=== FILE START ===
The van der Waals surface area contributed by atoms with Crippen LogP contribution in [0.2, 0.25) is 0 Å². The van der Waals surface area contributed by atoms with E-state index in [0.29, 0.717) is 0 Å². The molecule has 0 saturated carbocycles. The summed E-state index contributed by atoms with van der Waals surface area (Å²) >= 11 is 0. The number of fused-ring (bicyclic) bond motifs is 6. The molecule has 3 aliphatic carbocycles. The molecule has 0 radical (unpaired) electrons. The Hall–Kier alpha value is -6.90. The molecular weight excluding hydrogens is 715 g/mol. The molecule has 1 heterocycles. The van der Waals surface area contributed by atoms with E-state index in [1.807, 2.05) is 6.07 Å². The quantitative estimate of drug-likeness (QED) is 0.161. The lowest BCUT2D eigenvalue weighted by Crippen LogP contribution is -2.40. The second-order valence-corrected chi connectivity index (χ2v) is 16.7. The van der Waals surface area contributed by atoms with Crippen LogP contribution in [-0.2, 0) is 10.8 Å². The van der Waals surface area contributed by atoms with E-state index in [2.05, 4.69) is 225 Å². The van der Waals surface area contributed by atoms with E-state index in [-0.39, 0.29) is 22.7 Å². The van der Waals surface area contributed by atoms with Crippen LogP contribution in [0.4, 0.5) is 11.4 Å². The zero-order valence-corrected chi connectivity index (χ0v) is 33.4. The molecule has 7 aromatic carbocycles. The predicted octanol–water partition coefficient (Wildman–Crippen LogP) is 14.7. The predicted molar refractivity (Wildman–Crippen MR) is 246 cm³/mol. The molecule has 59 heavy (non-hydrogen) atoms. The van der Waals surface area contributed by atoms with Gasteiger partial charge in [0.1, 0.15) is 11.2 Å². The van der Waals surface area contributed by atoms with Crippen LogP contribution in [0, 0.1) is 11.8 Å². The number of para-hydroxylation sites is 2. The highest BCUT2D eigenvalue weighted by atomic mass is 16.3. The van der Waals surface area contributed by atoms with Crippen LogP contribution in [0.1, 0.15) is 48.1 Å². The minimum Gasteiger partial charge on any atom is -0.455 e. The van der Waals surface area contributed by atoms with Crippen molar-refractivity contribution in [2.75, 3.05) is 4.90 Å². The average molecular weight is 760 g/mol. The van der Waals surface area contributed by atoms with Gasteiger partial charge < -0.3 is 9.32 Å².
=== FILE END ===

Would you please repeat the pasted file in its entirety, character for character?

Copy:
The van der Waals surface area contributed by atoms with Crippen LogP contribution in [0.2, 0.25) is 0 Å². The van der Waals surface area contributed by atoms with E-state index in [0.29, 0.717) is 0 Å². The molecule has 0 saturated carbocycles. The summed E-state index contributed by atoms with van der Waals surface area (Å²) >= 11 is 0. The number of fused-ring (bicyclic) bond motifs is 6. The molecule has 3 aliphatic carbocycles. The molecule has 0 radical (unpaired) electrons. The Hall–Kier alpha value is -6.90. The molecular weight excluding hydrogens is 715 g/mol. The molecule has 1 heterocycles. The van der Waals surface area contributed by atoms with E-state index in [1.807, 2.05) is 6.07 Å². The quantitative estimate of drug-likeness (QED) is 0.161. The lowest BCUT2D eigenvalue weighted by Crippen LogP contribution is -2.40. The second-order valence-corrected chi connectivity index (χ2v) is 16.7. The van der Waals surface area contributed by atoms with Crippen LogP contribution in [-0.2, 0) is 10.8 Å². The van der Waals surface area contributed by atoms with E-state index in [2.05, 4.69) is 225 Å². The van der Waals surface area contributed by atoms with E-state index in [-0.39, 0.29) is 22.7 Å². The van der Waals surface area contributed by atoms with Crippen LogP contribution in [0.4, 0.5) is 11.4 Å². The zero-order valence-corrected chi connectivity index (χ0v) is 33.4. The molecule has 7 aromatic carbocycles. The predicted octanol–water partition coefficient (Wildman–Crippen LogP) is 14.7. The predicted molar refractivity (Wildman–Crippen MR) is 246 cm³/mol. The molecule has 59 heavy (non-hydrogen) atoms. The van der Waals surface area contributed by atoms with Gasteiger partial charge in [0.1, 0.15) is 11.2 Å². The van der Waals surface area contributed by atoms with Crippen LogP contribution in [0, 0.1) is 11.8 Å². The number of para-hydroxylation sites is 2. The highest BCUT2D eigenvalue weighted by atomic mass is 16.3. The van der Waals surface area contributed by atoms with Crippen LogP contribution in [0.1, 0.15) is 48.1 Å². The minimum Gasteiger partial charge on any atom is -0.455 e. The van der Waals surface area contributed by atoms with Crippen molar-refractivity contribution in [2.75, 3.05) is 4.90 Å². The average molecular weight is 760 g/mol. The van der Waals surface area contributed by atoms with Gasteiger partial charge < -0.3 is 9.32 Å².